For instance, the dissonant guitar chord at 0:43 prepares the listener for the first musical block that can be described as evoking a jazz or lounge style. While it is difficult – if not impossible – to ascribe any sort of tonal significance to this harmony, the A-sharp that sounds in the upper register (along with the E-natural immediately below) creates a strong expectation for resolution. Such a resolution occurs with the entrance of the keyboard solo as the A-sharp resolves up to B, leading us to believe that, because of our deeply-engrained knowledge and familiarity with how dissonances should be resolved in tonal contexts, B will also be established as some sort of tonal center (even momentarily). However, as the keyboard solo continues, the strong-beat arrival on the pitch B is undercut and undermined by the F-sharp minor seventh harmony that supports it. Lacking any harmonic support, the lounge section tries to incorporate music originally associated with the thrash sections, notably the rhythms and alternating metric structures heard at 0:33-0:36. Again, this ploy is unsuccessful as the concluding C-sharp minor seventh harmony (the final chord of the quarter-note triplets) resolves to the thrash section that immediately follows and its familiar D tonal center. The final jazz section beginning at 1:09 finally provides the B tonal center expected earlier, but, because it is the last musical section to occur, it is unable to fully integrate itself within or against the more stable thrash sections that dominate the tune. 

These two brief descriptions of “Speedfreaks” and “Osaka Bondage” have attempted to show how Bataillean notions of transgression can be perceived in Zorn’s music and not just the accompanying artwork. Without a doubt, many readers are probably wondering about the value or utility of quasi-formalistic close readings such as those presented above. Given the extremely rapid tempos, for example, do we actually hear any of the pitch/harmonic relations described above? While we might not be able to perceive exactlywhat is happening in these or other tunes, it is clear that Zorn is concerned with the details associated with the moment-to-moment interactions as well as the large-scale formations described above. In a conversation I had with the composer about the structure and planning of “Speedfreaks,” Zorn described how, in this and other works, “finding the proper sequence to keep the interest and flow is a delicate operation. And crucial … energy, keys, tempos, feels, instrumentation … all these parameters need to be properly balanced [and] unbalanced” (email with author, January 11, 2004).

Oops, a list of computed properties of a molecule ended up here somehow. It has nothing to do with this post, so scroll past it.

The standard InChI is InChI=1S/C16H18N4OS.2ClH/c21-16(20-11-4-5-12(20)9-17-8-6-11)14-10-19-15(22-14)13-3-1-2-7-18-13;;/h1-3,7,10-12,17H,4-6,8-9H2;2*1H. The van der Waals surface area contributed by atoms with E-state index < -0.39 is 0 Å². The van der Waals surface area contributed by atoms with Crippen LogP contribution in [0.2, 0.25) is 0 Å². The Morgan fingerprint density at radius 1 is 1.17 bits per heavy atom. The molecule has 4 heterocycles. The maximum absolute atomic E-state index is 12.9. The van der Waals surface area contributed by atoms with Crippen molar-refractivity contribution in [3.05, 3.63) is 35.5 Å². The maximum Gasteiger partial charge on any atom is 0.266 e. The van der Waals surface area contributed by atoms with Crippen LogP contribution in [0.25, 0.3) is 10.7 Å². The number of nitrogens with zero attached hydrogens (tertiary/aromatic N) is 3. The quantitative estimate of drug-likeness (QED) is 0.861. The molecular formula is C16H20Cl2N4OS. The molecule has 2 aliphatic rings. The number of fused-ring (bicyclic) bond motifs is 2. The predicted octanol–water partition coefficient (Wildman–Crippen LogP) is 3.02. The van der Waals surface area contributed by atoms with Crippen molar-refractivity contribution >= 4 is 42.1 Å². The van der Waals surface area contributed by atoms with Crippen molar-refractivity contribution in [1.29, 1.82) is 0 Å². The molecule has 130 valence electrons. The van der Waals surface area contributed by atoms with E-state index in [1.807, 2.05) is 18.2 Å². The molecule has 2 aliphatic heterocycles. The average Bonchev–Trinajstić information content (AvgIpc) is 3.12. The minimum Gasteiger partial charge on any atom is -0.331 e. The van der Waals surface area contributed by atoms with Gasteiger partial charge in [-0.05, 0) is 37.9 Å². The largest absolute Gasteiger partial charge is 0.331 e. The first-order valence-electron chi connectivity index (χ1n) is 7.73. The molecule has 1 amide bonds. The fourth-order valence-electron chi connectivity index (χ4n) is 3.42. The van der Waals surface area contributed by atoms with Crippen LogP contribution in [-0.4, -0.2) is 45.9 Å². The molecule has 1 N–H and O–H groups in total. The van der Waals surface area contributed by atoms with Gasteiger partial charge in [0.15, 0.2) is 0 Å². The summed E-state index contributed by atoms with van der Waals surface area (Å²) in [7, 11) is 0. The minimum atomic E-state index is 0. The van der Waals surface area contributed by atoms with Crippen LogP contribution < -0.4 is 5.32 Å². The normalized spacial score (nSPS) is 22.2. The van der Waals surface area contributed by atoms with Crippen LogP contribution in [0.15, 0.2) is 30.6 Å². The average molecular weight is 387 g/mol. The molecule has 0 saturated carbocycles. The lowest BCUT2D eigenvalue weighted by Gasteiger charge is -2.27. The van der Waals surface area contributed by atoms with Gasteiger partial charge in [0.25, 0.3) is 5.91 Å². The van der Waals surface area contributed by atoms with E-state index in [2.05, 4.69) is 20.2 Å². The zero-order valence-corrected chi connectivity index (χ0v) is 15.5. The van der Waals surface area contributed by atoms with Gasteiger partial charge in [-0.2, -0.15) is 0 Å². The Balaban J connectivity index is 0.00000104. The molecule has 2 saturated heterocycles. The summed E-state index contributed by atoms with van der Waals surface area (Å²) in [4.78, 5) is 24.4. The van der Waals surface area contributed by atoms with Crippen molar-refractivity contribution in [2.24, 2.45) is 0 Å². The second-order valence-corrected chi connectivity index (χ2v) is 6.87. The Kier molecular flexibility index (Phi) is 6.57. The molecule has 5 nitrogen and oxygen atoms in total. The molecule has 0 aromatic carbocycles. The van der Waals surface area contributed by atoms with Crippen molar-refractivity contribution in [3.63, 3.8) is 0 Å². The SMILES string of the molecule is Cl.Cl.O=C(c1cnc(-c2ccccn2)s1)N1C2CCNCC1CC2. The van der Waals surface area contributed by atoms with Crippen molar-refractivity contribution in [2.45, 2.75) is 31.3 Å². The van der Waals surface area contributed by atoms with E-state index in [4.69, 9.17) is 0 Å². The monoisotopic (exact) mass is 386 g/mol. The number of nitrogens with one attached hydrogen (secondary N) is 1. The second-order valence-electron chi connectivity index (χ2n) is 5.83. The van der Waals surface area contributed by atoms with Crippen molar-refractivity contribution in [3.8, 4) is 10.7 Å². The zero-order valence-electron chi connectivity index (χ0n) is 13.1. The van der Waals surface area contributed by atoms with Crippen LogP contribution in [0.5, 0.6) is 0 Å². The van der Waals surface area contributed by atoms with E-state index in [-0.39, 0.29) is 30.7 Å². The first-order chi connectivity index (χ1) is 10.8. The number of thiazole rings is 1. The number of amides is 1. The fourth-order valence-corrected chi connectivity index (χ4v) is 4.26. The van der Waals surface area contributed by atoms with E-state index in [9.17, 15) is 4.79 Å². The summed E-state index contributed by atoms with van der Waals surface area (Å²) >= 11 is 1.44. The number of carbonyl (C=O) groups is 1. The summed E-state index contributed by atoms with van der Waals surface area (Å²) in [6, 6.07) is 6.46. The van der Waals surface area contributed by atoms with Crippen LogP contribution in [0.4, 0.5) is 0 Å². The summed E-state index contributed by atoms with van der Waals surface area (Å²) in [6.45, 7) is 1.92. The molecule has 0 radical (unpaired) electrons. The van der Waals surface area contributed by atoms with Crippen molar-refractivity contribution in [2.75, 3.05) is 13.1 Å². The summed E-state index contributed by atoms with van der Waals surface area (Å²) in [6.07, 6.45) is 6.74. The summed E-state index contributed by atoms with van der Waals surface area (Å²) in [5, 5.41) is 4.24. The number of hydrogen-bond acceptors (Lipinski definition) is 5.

I do believe that a specific bodily reaction to Zorn’s music signals, at some level, a recognition of the transgressive qualities and processes enacted by these (and other) musical details. Such a reaction, I believe, is laughter. I am not speaking of a sardonic or derisive form of laughter (a laughter at the expense of others) or the laughter that accompanies a joke whose meaning we “get.” Instead, the type of laughter we experience is a type of nervous laughter, a laughter that signals our inability to make sense of situations and determinate meanings can no longer be grasped. This form of laughter occurs, Bataille writes, when we: